Pros: A thought-provoking, visually fascinating piece that is sure to make you question your own ideas.
Cons: At times the text is a little too ambiguous, and the show starts off so fast it’s hard to keep up.
Upon entering the upstairs theatre of the Drayton Arms Pub and seeing the equipment and the projector screens on stage, I immediately felt intimidated at the idea of the camera being on me. Was I being watched? With voyeurism being a central theme to this psychological drama, you are forced to feel the uncomfortableness of having your every move watched straight away.
The play follows Vince (Johan Munir) and Jon (Fergus Leathem), two long term high school friends who, since leaving school, have gone on to lead very different lives. Vince is an erratic drug-dealer and Jon, rather ironically, is a budding film maker. Despite their differences in character, the past has brought them together again for a night of beer swigging and pot puffing. As the night progresses, their talk turns to Amy (Charlotte Reid), the girl who stole Vince’s heart and Jon’s virginity. And as the conversation unravels, Jon is forced to reveal something that happened many years ago that he has never spoken aloud. So what exactly did happen on the final night of senior high? They each have their own interpretation, allowing the audience to consider the major themes of the play from three completely different angles.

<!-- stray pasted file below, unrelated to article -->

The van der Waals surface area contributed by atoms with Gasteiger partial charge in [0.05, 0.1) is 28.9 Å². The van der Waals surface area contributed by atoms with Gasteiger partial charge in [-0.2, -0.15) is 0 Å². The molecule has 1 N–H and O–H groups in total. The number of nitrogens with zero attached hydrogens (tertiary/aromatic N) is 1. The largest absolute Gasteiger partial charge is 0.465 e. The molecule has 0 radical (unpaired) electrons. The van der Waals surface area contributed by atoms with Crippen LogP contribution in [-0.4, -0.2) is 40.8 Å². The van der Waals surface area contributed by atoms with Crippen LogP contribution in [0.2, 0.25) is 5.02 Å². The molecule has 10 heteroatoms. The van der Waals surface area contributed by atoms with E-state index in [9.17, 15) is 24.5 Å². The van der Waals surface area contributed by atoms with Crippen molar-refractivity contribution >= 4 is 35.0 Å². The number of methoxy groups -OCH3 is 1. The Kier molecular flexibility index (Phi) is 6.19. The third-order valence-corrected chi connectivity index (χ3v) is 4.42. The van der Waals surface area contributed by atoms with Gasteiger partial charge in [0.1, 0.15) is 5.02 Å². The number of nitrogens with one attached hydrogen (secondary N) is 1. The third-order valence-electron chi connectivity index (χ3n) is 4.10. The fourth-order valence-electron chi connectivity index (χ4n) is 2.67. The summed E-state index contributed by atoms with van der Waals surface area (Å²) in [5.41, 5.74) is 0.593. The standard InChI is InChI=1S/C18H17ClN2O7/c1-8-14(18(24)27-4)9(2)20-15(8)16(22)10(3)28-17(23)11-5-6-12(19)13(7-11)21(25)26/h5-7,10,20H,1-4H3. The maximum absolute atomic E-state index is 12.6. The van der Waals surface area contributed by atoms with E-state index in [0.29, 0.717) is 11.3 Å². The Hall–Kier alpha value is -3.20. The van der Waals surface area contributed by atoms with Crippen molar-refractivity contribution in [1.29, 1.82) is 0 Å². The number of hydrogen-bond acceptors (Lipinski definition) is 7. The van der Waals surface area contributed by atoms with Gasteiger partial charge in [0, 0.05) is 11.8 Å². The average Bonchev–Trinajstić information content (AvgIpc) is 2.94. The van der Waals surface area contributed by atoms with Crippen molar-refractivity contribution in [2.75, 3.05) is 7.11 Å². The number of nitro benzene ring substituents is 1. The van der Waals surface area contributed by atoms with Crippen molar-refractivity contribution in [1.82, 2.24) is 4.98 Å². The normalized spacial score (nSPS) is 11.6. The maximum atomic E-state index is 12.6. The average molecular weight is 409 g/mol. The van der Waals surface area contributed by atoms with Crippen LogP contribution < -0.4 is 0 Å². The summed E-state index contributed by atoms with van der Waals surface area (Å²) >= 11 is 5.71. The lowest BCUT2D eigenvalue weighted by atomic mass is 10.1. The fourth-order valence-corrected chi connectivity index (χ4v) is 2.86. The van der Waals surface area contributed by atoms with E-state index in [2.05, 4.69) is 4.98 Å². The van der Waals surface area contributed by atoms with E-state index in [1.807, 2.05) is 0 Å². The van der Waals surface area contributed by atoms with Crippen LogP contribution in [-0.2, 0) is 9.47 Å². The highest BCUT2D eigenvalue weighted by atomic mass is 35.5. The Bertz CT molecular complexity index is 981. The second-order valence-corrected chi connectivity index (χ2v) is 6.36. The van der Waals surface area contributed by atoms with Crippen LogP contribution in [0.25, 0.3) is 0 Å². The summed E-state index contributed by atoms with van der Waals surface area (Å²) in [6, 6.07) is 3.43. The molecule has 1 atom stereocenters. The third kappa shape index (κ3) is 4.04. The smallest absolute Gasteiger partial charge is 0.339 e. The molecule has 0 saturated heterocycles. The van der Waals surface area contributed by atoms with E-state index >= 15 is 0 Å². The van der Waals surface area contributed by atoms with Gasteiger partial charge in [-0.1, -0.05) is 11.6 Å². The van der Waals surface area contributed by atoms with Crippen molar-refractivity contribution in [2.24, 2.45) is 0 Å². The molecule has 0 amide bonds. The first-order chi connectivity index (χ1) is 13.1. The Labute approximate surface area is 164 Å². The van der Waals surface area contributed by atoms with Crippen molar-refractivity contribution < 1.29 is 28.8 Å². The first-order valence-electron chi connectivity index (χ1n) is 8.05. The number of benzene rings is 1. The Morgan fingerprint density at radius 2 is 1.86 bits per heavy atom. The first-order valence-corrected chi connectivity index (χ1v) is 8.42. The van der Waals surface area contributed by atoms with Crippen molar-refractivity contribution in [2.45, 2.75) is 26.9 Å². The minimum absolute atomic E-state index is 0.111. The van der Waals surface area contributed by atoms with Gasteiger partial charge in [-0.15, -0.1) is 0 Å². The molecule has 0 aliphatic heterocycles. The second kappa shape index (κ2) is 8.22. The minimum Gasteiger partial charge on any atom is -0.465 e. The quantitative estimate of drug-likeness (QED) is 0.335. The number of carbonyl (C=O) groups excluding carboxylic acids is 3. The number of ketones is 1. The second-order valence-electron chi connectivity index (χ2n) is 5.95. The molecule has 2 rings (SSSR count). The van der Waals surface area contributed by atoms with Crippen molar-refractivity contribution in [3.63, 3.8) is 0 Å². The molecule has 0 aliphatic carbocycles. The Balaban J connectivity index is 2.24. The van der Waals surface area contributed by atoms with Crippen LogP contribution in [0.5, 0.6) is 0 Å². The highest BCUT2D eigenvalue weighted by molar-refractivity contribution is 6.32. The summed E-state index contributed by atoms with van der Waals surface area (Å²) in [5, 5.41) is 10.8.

Tape touches on many different themes, including voyeurism and the high profile sex scandals that have recently hit the news. The brilliance of this piece is that it makes you question your own opinions and ideas on the matter, and it does a marvellous job of keeping you guessing. Although there is plenty of opportunity for you to use your imagination, there are points that are too ambiguous and need a little more clarity.
With a small cast of just three, we see some good performances from each of the actors, but the opening seemed a little disconnected. The play is described as ‘fast paced’, which it certainly is. However, the speed at which the actors deliver their lines at the start is too high, and it felt as though they weren’t listening to each other. The play soon picks up, and we see a great performance from Munir as he switches from the in-control blackmailer to the apologetic wimp.
The set, designed by Anna Reid, is a simple yet effective seedy motel room, complete with bathroom. When combined with the actors’ movement, the set works really well in showing the passing of time and changes of location. The physical theatre used in between scenes is spot on and gives the audience a moment or two to swallow what’s happened. The use of both live and recorded projection, courtesy of Steelia Hoedemaker, is very clever and adds a welcomed extra to the already visually fascinating piece.
Overall Tape is quite a powerful production. Although the acting could do with a few tweaks, the writing is very intelligent and certainly sent me away pondering. The combination of physical theatre and film makes the piece interesting to watch and provides the audience with a fascinating spectrum of storytelling devices.
Author: Stephen Belber
Director: Robyn Hoedemaker
Production Designer: Anna Reid
Projection Designer: Steelia Hoedemaker
Producer: Arsalan Sattari
Box Office: 020 7835 2301
Booking Link: http://www.thedraytonarmstheatre.co.uk/theatre/visit-us/event-list/eventdetail/5698/tape
Booking Until: 11 June 2016